SEVENTH HEAVEN

By Alice Hoffman

Putnam. 256 pp. $19.95

In the '50s, when June and Ward, Harriet and Ozzie and Margaret and Jim into TV rooms and smiled at their own well-being, they loomed like gods of suburbia -- suburbia as a pastoral sanctuary, the comforting prize that democracy had won for defeating Hitler. Not so, says "Seventh Heaven," Alice Hoffman's sharp, suburbia-bashing novel -- the eighth by this increasingly incisive, graceful writer. In the Long Island Everyburg of 1959 and 1960 that she evokes, cropped lawns and family rooms, barbecue pits and patio furniture conjure not freedom but repression.

When Nora Silk comes to town with her two young children, she's greeted with suspicion. She's divorced! Divorce still carries the same stigma and strikes the same blow to respectability as it did when, in the 19th century, Henry James and William Dean Howells took on the subject. Divorce means choice, women on their own, sex with more than one partner in life. Nora is not only unattached but wears stiletto heels, tight capri pants and a French twist hairdo. Elvis lilts from her windows, and her kids aren't always perfectly groomed. She has to work -- selling Tupperware and giving manicures -- but she likes getting out.

When she raises her hand at PTA meetings, she's ignored. No one buys even a slice of the cakes she brings to bake sales, and in the supermarket, the women stare past her, losing themselves in their fat- and sugar-chocked groceries. Nora's older child, school-age Billy, is ostracized more cruelly. He's spat on and beaten. Milk is poured down his collar, making him smell sour. Billy, following Houdini, practices squeezing himself into impossibly tight spaces in attempts to become invisible. Nora, at a loss to understand why she's hated, keeps reaching out.

This outsider -- the carrier of sex, fashion and spontaneity -- generates a ripple effect among her neighbors. Doubts and longings lumber to the surface, causing neck pain, loss of memory. American writers seldom evoke a collective condition, but Hoffman does so deftly in a series of mood pieces in which the narrator hovers over the streets, peering, snooping: "Boys who had never had a thought in their heads found themselves feeling defeated. They thought about their fathers, how they set out the trash cans on the curb, how they could always be found at the kitchen table on Saturday nights, their checkbooks in front of them, stacking up the bills... . They had no idea why thinking about their fathers should make them stumble, why suddenly they couldn't stop wondering what a girl's mouth was like... ."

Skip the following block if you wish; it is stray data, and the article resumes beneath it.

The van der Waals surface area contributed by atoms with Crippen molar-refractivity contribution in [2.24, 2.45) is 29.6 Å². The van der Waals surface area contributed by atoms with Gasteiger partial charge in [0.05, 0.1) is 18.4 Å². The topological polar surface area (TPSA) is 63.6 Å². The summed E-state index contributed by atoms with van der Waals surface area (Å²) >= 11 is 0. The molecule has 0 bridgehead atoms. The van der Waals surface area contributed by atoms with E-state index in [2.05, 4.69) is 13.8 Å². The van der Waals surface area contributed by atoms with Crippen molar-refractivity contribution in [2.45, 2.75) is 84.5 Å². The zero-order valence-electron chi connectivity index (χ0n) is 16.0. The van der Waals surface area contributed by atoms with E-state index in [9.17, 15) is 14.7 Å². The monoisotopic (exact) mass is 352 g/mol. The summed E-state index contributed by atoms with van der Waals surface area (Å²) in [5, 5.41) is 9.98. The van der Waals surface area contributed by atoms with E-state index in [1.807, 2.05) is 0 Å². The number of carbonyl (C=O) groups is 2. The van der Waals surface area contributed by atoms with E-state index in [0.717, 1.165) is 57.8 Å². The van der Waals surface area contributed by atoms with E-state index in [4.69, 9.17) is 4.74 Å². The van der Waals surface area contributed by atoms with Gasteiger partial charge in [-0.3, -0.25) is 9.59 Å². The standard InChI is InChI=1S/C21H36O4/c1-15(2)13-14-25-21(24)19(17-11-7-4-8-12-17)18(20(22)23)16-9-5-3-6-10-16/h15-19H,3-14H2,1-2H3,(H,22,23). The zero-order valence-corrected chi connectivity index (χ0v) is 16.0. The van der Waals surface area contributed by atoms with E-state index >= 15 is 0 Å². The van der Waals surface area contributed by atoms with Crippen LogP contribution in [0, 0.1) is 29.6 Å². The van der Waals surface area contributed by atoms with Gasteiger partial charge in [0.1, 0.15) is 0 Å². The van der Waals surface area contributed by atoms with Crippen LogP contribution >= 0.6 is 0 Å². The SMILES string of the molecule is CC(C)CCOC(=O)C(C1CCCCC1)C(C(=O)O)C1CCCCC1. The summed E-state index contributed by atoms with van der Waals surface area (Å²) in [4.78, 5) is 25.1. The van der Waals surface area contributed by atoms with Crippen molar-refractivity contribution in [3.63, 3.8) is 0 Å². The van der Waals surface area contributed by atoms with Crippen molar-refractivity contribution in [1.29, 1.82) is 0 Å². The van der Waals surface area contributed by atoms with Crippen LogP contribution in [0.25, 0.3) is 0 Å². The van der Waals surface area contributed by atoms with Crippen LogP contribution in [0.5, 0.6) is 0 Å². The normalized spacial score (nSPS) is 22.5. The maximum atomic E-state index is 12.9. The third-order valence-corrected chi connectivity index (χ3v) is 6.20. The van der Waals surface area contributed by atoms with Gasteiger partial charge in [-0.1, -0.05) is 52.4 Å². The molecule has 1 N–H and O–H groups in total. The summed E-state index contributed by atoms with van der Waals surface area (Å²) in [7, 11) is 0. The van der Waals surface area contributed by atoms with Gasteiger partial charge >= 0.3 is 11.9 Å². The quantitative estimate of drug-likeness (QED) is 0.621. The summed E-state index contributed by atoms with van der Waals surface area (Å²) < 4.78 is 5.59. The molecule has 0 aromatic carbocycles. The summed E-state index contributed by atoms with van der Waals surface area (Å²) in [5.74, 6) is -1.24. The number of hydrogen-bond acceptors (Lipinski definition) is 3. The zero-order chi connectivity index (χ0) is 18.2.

Hoffman pries off the roofs of five houses, and we're shown the interlocking, soap-opera-tangled relationships of the families, complete with surprise plots and cliffhanger intrigues. In a suggestive sequence, Ace McCarthy, a high school senior, stands apart from his clan and follows his conscience. He rescues an abused dog, the former pet of a girl whose gruesome, degrading death Ace's brother caused. In another vivid story line, 187-pound Donna Durgin Metrecals herself to slimness, then slips out of her quietly brutalizing existence. Hoffman chronicles Donna's circumstances with gleeful rage: "After she had lost eighteen pounds, {her husband} Robert noticed. But instead of telling her he was proud of her, he complained about the price of Metrecal. He started to pick up Carvel on his way home from work... . He left Mounds on the dashboard... ."

"Seventh Heaven" is spiked with feminist wish-fulfillment; most of the women grow freer and happier. Hoffman's signature magical flights -- Nora, deemed a witch, can in fact cast spells -- at times overstate her themes, as does naming the lane where most of the action takes place "Hemlock Street." But these are minor quibbles. Hoffman writes with authority, wit and compassion, gathering the plots into a pointed portrait of suburbia on the eve of the sexual revolution. Her language is sure, at once plain and poetic; her details inspired -- Donna filling up the lid of a yogurt container with her tears, Ace's dog appearing to a love-starved suitor as a werewolf.

Many recent novels take a prurient interest in suburban life and mall culture, inventorying the tastes of K mart shoppers as if poverty and a poverty of choices rendered the people a curious species separate from the writer's. In a tone devoid of affect, brand names are dropped as if they could add up to a point of view. Hoffman, on the other hand, looks down at neither her characters nor her readers. The details in her book about food, appliances and TV shows don't substitute for the novel's emotional truth; they specify the material entrapment the characters upend. "Seventh Heaven" is a consummate joy, unfolding like a dream that's startling yet familiar, a dream of how it was when you had to get younger to grow up.

The reviewer is a columnist for the Village Voice and author of the novel "Starting With Serge."